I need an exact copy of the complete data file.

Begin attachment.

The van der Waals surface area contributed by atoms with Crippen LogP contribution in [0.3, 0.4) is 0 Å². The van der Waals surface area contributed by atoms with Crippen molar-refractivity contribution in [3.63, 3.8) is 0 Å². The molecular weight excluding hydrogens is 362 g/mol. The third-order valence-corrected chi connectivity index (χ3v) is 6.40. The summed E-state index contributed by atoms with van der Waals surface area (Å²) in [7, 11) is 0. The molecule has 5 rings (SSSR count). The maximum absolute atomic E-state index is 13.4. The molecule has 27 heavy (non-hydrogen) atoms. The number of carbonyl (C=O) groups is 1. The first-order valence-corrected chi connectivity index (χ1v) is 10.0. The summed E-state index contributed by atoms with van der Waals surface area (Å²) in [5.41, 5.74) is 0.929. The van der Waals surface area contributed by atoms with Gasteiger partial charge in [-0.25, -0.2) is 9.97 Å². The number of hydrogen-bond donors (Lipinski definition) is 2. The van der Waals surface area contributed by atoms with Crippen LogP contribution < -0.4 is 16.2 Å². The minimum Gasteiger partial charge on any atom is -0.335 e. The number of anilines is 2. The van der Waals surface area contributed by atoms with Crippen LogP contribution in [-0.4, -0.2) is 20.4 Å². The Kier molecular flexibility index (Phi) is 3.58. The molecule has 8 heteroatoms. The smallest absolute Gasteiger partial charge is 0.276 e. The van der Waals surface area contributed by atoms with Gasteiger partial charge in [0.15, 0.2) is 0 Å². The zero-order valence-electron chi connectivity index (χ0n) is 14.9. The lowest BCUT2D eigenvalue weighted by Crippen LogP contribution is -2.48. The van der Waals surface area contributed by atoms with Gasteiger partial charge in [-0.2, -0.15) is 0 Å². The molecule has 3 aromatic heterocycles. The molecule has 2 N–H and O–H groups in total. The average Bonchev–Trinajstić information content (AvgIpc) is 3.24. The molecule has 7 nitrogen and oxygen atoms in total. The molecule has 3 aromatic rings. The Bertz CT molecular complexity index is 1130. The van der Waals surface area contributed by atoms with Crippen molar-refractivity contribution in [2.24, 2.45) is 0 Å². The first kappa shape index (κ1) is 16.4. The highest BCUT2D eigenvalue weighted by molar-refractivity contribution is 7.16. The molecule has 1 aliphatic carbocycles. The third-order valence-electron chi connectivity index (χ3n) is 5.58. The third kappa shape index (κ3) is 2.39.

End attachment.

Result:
The van der Waals surface area contributed by atoms with Crippen LogP contribution in [0.3, 0.4) is 0 Å². The van der Waals surface area contributed by atoms with Crippen molar-refractivity contribution in [3.63, 3.8) is 0 Å². The molecular weight excluding hydrogens is 362 g/mol. The third-order valence-corrected chi connectivity index (χ3v) is 6.40. The summed E-state index contributed by atoms with van der Waals surface area (Å²) in [7, 11) is 0. The molecule has 5 rings (SSSR count). The maximum absolute atomic E-state index is 13.4. The molecule has 27 heavy (non-hydrogen) atoms. The number of carbonyl (C=O) groups is 1. The first-order valence-corrected chi connectivity index (χ1v) is 10.0. The summed E-state index contributed by atoms with van der Waals surface area (Å²) in [5.41, 5.74) is 0.929. The van der Waals surface area contributed by atoms with Gasteiger partial charge in [-0.25, -0.2) is 9.97 Å². The number of hydrogen-bond donors (Lipinski definition) is 2. The van der Waals surface area contributed by atoms with Crippen LogP contribution < -0.4 is 16.2 Å². The minimum Gasteiger partial charge on any atom is -0.335 e. The number of anilines is 2. The van der Waals surface area contributed by atoms with Crippen LogP contribution in [-0.4, -0.2) is 20.4 Å². The Kier molecular flexibility index (Phi) is 3.58. The molecule has 8 heteroatoms. The smallest absolute Gasteiger partial charge is 0.276 e. The van der Waals surface area contributed by atoms with Gasteiger partial charge in [0.15, 0.2) is 0 Å². The zero-order valence-electron chi connectivity index (χ0n) is 14.9. The lowest BCUT2D eigenvalue weighted by Crippen LogP contribution is -2.48. The van der Waals surface area contributed by atoms with Gasteiger partial charge in [-0.2, -0.15) is 0 Å². The molecule has 3 aromatic heterocycles. The molecule has 2 N–H and O–H groups in total. The average Bonchev–Trinajstić information content (AvgIpc) is 3.24. The molecule has 7 nitrogen and oxygen atoms in total. The molecule has 3 aromatic rings. The Bertz CT molecular complexity index is 1130. The van der Waals surface area contributed by atoms with Crippen molar-refractivity contribution in [2.24, 2.45) is 0 Å². The first kappa shape index (κ1) is 16.4. The highest BCUT2D eigenvalue weighted by molar-refractivity contribution is 7.16. The molecule has 1 aliphatic carbocycles. The third-order valence-electron chi connectivity index (χ3n) is 5.58. The third kappa shape index (κ3) is 2.39.